De Bono then inserted the solitary worms' version of this gene into a social strain of wormsand the social worms suddenly became solitary. "That says this gene is sufficient for solitary behavior," Bargmann emphasizes. Next the team discovered that the protein encoded by this gene was remarkably similar to a protein found in human brains, a receptor for a substance called neuropeptide Y.
Biotech companies are extremely interested in neuropeptide Y because it is one of the strongest feeding stimulants found in rodents. Neuropeptide Y is also involved in obesity, anxiety, memory, blood pressure, and digestion. "By studying this protein in worms, we hope to understand how the same molecule functions in mammals," says de Bono. He would like to use the worm to predict how genes regulate blood pressure or eating behavior in humans.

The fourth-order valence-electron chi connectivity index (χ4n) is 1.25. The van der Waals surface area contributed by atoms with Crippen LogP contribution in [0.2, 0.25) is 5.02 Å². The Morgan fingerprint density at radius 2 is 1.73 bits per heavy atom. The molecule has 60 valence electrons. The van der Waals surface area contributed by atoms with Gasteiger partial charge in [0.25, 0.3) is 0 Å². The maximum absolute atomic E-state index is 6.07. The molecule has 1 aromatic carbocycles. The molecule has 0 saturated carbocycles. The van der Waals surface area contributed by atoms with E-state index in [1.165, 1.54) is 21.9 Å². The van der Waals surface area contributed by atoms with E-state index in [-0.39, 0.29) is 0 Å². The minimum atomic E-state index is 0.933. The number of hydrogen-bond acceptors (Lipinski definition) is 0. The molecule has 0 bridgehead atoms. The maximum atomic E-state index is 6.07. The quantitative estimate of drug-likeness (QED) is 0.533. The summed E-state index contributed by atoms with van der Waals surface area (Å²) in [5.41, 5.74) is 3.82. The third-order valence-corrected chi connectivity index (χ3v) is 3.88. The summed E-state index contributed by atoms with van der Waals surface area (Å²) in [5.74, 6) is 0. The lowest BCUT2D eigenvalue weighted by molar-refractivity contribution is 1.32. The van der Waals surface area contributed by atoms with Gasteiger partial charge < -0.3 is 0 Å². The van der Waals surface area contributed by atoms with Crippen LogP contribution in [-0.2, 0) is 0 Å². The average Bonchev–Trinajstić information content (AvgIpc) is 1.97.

Bargmann sees additional implications of this research. The fact that a sociability trait has now been linked to a gene is "empowering," she says. "We may in fact be finding that genetic influences on behavior are traceable."
Even more important, she believes, this work may open the way to greater knowledge about neuropeptides, "a class of molecules and pathways that we should be looking at more closely," she says, but that in recent years have been "the ugly stepchildren of the neuroscience world" in terms of their popularity and the number of people studying them.
The nervous system has two kinds of transmitters, she explains: the classical neurotransmitters, which send very rapid and precise all-or-none signals between neurons; and the neuropeptides, which modulate neurons over a longer period of time and either increase or decrease the likelihood that the neurons will respond to certain stimuli. Neuropeptides may prove very important in helping researchers understand the complicated genetics of human psychiatric disorders, Bargmann says.
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A snippet of DNA in a single gene determines whether a worm becomes a loner or prefers to eat in company. The protein produced by this gene, npr-1, glows green inside neurons of the worm's transparent head.
Image: Mario de Bono and Cornelia I. Bargmann, Cell, vol. 94, p. 684, fig. 4, September 1998 ©1998 by Cell Press